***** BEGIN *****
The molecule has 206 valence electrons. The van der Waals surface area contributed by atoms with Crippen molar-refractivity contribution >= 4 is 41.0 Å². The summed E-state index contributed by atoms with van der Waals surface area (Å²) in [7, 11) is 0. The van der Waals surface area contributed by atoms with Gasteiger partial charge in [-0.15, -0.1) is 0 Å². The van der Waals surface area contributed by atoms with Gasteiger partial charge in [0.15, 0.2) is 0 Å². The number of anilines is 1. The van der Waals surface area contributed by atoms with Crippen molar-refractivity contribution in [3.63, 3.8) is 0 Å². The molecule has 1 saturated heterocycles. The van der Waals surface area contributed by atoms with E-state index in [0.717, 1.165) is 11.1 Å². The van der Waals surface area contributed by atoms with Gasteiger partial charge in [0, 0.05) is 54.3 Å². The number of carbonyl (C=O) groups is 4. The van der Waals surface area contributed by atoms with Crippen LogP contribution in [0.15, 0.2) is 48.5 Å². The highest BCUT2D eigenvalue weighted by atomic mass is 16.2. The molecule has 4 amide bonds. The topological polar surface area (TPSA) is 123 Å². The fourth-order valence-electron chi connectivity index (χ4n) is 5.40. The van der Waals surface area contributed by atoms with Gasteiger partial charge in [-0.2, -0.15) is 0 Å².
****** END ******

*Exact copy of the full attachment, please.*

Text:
The molecule has 206 valence electrons. The van der Waals surface area contributed by atoms with Crippen molar-refractivity contribution >= 4 is 41.0 Å². The summed E-state index contributed by atoms with van der Waals surface area (Å²) in [7, 11) is 0. The van der Waals surface area contributed by atoms with Gasteiger partial charge in [-0.15, -0.1) is 0 Å². The van der Waals surface area contributed by atoms with Gasteiger partial charge in [0.15, 0.2) is 0 Å². The number of anilines is 1. The van der Waals surface area contributed by atoms with Crippen molar-refractivity contribution in [3.63, 3.8) is 0 Å². The molecule has 1 saturated heterocycles. The van der Waals surface area contributed by atoms with E-state index in [0.717, 1.165) is 11.1 Å². The van der Waals surface area contributed by atoms with Gasteiger partial charge in [0, 0.05) is 54.3 Å². The number of carbonyl (C=O) groups is 4. The van der Waals surface area contributed by atoms with Crippen LogP contribution in [0.15, 0.2) is 48.5 Å². The highest BCUT2D eigenvalue weighted by atomic mass is 16.2. The molecule has 4 amide bonds. The topological polar surface area (TPSA) is 123 Å². The fourth-order valence-electron chi connectivity index (χ4n) is 5.40. The van der Waals surface area contributed by atoms with Gasteiger partial charge in [-0.2, -0.15) is 0 Å².